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Email your friends and family asking for referrals, or ask friends to share your Facebook post about the crochet circle. If you work for a medium to large employer, talk with a Human Resources representative. The company may be willing to promote your crochet circle as part of their efforts to increase work-life balance, and may even allow you to use a conference room during lunch or after work for meetings. If crochet circle membership would be industry-appropriate, consider sharing information on LinkedIn or with professional networking groups. Update your high school and post-secondary school alumni networks with information about your crochet circle, especially if you live near the campus. You may even be able to use an alumni lounge to meet.

With network membership, you may feel comfortable hosting the first meeting at your home, or you may prefer to find a public location.

Closed Membership

A personalized invitation can go a long way towards growing the membership of a crochet circle made up of friends and family. Create your own crochet-themed invitations using color pictures of a crochet project or yarn. Print invites at home on cardstock, or find some great customizable print invitations on Zazzle. If the first meeting takes place at your home, be sure to mention whether you are providing snacks or if it is a potluck.

The First Meeting

Set the stage for a fabulous crochet circle by welcoming everyone. Share your vision and get feedback from the other members for the next steps. Some discussion points to consider are:

  • Meeting frequency: Will you have a set meeting day and time, or will meetings change based on member availability? How often will the group meet?
  • Meeting location: Will you always meet at the same location or will you rotate locations?
  • Refreshments: Are meetings potluck/bring your own snacks, does the host provide refreshments, or do all members contribute towards the cost of refreshments? If you’re meeting at a public eatery, be sure to inform members about any minimum orders you have discussed with management.
  • Activities: Will you work on group projects such as charity blankets, pieces for a street art project, or a layette set for a mutual friend? Or, will each member bring their own project(s) to work on?
  • Skill Building: If some members are new to crochet, will other members provide technical support? Will the group want to hire a teacher for some meetings to demonstrate new techniques? Do members want to volunteer to teach a new project or skill to other members?
  • Field Trips: Will the group attend local fiber events together?
  • Communication: What’s the best way to get in touch with each other between meetings or on the day of the crochet circle if plans change?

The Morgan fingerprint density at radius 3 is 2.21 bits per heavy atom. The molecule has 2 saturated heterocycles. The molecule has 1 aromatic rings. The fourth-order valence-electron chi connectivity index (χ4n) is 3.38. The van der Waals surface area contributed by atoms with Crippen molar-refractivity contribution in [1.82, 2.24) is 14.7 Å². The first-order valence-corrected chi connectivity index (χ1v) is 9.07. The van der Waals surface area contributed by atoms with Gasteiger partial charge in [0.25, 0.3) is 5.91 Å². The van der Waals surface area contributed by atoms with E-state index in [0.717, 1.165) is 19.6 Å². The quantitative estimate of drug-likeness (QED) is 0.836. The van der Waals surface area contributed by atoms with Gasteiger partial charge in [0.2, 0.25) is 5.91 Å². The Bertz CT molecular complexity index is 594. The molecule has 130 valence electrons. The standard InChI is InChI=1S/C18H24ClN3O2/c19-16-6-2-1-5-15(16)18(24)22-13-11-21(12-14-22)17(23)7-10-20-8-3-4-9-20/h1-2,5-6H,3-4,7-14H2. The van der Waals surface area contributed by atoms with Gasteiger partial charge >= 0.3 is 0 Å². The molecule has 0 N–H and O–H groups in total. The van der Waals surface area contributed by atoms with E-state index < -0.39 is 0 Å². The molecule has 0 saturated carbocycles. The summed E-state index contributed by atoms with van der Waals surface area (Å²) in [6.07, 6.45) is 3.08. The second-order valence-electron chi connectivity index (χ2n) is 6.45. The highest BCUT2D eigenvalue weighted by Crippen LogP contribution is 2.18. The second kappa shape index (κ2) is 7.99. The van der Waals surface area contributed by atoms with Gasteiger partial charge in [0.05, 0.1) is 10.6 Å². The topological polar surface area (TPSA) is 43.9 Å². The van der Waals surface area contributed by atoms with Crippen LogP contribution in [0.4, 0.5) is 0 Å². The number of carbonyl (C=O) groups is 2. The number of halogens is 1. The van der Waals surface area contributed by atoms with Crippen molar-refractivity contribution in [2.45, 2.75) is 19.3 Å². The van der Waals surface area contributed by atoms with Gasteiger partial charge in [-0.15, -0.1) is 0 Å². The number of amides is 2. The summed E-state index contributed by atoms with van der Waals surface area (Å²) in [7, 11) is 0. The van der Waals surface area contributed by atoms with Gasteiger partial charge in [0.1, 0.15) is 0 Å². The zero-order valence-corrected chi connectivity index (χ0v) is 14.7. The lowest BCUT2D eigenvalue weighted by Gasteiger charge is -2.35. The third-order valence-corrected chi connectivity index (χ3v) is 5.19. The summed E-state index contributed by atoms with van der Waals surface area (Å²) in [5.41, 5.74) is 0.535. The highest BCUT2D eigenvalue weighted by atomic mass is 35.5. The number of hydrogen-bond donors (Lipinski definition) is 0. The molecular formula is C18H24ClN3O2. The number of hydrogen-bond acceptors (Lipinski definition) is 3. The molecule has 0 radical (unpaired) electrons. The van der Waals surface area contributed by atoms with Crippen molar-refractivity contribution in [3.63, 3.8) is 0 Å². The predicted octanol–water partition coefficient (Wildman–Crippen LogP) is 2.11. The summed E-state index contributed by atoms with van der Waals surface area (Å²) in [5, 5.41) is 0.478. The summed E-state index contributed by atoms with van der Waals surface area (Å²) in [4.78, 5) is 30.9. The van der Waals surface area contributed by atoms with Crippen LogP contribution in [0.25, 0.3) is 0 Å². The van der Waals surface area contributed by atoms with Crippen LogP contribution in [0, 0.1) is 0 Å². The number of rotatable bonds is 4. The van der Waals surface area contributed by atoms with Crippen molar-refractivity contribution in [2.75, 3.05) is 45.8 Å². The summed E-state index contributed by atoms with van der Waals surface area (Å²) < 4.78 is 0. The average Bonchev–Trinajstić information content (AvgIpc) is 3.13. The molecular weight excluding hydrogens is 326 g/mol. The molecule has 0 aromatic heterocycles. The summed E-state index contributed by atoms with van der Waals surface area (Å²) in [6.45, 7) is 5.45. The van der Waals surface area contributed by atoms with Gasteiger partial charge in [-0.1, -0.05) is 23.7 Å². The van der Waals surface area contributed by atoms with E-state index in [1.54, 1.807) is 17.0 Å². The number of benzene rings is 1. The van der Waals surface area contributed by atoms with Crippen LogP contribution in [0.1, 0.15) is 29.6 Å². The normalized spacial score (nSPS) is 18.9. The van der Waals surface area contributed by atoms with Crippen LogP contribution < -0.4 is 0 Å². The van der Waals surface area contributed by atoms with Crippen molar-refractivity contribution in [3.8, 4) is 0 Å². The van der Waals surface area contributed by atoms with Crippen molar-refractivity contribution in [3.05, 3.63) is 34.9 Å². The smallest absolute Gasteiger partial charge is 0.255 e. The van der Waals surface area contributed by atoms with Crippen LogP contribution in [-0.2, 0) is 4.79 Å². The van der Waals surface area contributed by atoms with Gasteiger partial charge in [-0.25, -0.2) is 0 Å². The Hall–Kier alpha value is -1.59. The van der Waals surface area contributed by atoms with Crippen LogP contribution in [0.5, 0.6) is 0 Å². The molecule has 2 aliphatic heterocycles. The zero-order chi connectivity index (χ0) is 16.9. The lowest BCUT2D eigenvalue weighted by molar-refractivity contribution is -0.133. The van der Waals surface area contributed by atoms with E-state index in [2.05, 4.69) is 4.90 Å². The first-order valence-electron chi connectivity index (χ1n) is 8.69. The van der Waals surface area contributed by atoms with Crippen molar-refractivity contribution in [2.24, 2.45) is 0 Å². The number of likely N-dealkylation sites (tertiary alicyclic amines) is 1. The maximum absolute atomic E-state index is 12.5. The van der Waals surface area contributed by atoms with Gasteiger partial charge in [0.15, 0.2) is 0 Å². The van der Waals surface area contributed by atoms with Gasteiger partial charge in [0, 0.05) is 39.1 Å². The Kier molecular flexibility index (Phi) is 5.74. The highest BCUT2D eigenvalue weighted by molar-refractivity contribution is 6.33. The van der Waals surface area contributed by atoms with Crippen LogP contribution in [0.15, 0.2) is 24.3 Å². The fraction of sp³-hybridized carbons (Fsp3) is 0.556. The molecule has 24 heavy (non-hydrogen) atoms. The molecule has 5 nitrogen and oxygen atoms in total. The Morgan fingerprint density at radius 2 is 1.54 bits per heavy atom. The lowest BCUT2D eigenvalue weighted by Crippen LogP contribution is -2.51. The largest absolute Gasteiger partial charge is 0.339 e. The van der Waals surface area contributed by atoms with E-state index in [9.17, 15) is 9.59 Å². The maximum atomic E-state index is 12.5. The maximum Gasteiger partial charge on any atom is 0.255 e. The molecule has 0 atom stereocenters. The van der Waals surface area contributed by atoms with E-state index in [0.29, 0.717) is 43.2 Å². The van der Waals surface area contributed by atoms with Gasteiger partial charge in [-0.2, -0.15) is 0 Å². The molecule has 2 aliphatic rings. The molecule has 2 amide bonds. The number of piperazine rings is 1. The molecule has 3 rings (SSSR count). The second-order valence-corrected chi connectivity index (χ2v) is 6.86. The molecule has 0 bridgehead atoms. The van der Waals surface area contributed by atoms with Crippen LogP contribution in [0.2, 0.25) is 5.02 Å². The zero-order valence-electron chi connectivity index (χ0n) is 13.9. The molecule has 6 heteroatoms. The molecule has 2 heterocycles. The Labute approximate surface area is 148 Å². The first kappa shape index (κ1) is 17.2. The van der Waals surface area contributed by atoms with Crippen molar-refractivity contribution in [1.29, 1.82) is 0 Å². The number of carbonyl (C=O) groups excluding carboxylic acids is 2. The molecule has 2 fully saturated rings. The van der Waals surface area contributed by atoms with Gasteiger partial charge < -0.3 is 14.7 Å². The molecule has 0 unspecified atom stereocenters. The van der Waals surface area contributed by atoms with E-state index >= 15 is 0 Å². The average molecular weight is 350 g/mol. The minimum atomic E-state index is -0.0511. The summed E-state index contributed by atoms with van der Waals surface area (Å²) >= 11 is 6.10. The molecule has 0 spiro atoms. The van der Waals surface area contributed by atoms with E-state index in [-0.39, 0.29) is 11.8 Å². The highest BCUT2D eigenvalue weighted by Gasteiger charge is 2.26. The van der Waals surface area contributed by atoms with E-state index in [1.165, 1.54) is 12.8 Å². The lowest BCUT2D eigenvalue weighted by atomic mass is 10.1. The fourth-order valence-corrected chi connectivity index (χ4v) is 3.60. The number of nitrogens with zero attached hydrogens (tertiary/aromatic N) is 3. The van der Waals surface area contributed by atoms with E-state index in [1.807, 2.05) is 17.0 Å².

Once you’ve established guidelines for your group and have grown the membership, the fun begins! Be sure to periodically revisit membership and guidelines to keep your group active and engaged.

Do you have a local crochet circle? What are your tips for keeping one active?

NaBloPoMo BlogHer 2015-03

I’m participating in BlogHer’s National Blog Post Month (also known as NaBloPoMo) by blogging daily through March, 2015.

Read Across America Giveaway 2: My First Crochet Book

Celebrate Dr Seuss Day with Kids Crochet Books Giveaway on Underground Crafter

Did you know that March 2 is Dr. Seuss Day (also known as Read Across America Day)?

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It’s a great way to encourage kids to read more while honoring the legacy of one of the most beloved children’s book authors, Theodor Seuss Geisel (also known as Dr. Seuss). 

I am a huge Dr. Seuss fan (two more of my childhood favorites are My Book About Me and How the Grinch Stole Christmas!), and I thought the best way to celebrate children and reading during (Inter)National Crochet Month would be by hosting a giveaway for a children’s crochet book! This is my second giveaway (you can find the first one here), and this one is for My First Crochet Book, courtesy of CICO Books.

Giveaway for My First Crochet Book on Underground Crafter

My First Crochet Book is a comprehensive crochet book geared towards children. The book opens with a 1-page Tools and Materials overview, followed by an 8-page Crochet Techniques section that includes written and illustrated instructions for basic crochet stitches, increasing, decreasing, and more. The book uses bright colors and includes cute illustrations of animals playing with yarn or hooks throughout.

The book then moves onto the patterns, which are organized by project type. The first section, Clothes and Accessories, includes 11 patterns. Jewelry includes 7 patterns, Bedroom Essentials includes 7 patterns, and Perfect Gifts includes 10 patterns. Each pattern is written out in U.S. pattern abbreviations and includes multiple illustrations. Some are informative (e.g., to show how to finish a project) and others are entertaining (e.g., an elephant holding a pair of scissors). There are also multiple full color photos of each project. The book ends with a list of suppliers with links to websites and a written index.